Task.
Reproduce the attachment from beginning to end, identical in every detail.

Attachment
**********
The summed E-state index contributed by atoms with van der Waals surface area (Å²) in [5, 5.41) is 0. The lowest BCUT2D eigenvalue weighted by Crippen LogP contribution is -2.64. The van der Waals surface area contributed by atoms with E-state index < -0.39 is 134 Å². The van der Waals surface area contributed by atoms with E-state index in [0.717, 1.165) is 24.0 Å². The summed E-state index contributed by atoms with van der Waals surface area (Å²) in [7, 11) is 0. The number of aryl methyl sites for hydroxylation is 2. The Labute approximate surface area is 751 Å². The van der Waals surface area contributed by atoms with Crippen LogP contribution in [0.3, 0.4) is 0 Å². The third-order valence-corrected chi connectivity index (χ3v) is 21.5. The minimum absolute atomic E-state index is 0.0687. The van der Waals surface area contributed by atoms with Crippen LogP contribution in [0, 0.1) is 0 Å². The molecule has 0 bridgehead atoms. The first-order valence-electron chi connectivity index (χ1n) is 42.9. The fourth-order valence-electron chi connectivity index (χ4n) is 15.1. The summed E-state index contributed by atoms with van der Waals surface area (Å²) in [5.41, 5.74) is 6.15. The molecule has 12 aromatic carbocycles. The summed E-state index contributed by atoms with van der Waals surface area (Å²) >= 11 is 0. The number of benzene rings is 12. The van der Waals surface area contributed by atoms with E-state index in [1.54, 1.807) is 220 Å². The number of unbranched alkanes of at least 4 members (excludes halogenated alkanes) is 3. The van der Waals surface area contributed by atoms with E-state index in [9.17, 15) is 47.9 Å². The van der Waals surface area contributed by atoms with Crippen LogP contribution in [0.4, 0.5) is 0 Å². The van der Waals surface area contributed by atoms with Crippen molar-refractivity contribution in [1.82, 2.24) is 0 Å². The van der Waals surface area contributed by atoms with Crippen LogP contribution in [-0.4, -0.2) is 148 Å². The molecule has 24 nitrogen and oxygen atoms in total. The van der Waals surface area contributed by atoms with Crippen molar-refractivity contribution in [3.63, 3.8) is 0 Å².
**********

The summed E-state index contributed by atoms with van der Waals surface area (Å²) in [5, 5.41) is 0. The lowest BCUT2D eigenvalue weighted by Crippen LogP contribution is -2.64. The van der Waals surface area contributed by atoms with E-state index < -0.39 is 134 Å². The van der Waals surface area contributed by atoms with E-state index in [0.717, 1.165) is 24.0 Å². The summed E-state index contributed by atoms with van der Waals surface area (Å²) in [7, 11) is 0. The number of aryl methyl sites for hydroxylation is 2. The Labute approximate surface area is 751 Å². The van der Waals surface area contributed by atoms with Crippen LogP contribution in [0.3, 0.4) is 0 Å². The third-order valence-corrected chi connectivity index (χ3v) is 21.5. The minimum absolute atomic E-state index is 0.0687. The van der Waals surface area contributed by atoms with Crippen LogP contribution in [0, 0.1) is 0 Å². The molecule has 0 bridgehead atoms. The first-order valence-electron chi connectivity index (χ1n) is 42.9. The fourth-order valence-electron chi connectivity index (χ4n) is 15.1. The summed E-state index contributed by atoms with van der Waals surface area (Å²) in [5.41, 5.74) is 6.15. The molecule has 12 aromatic carbocycles. The summed E-state index contributed by atoms with van der Waals surface area (Å²) >= 11 is 0. The number of benzene rings is 12. The van der Waals surface area contributed by atoms with E-state index in [1.54, 1.807) is 220 Å². The number of unbranched alkanes of at least 4 members (excludes halogenated alkanes) is 3. The van der Waals surface area contributed by atoms with E-state index in [9.17, 15) is 47.9 Å². The van der Waals surface area contributed by atoms with Crippen LogP contribution in [0.4, 0.5) is 0 Å². The van der Waals surface area contributed by atoms with Crippen molar-refractivity contribution in [1.82, 2.24) is 0 Å². The van der Waals surface area contributed by atoms with Crippen LogP contribution in [-0.4, -0.2) is 148 Å². The molecule has 24 nitrogen and oxygen atoms in total. The van der Waals surface area contributed by atoms with Crippen molar-refractivity contribution in [3.63, 3.8) is 0 Å².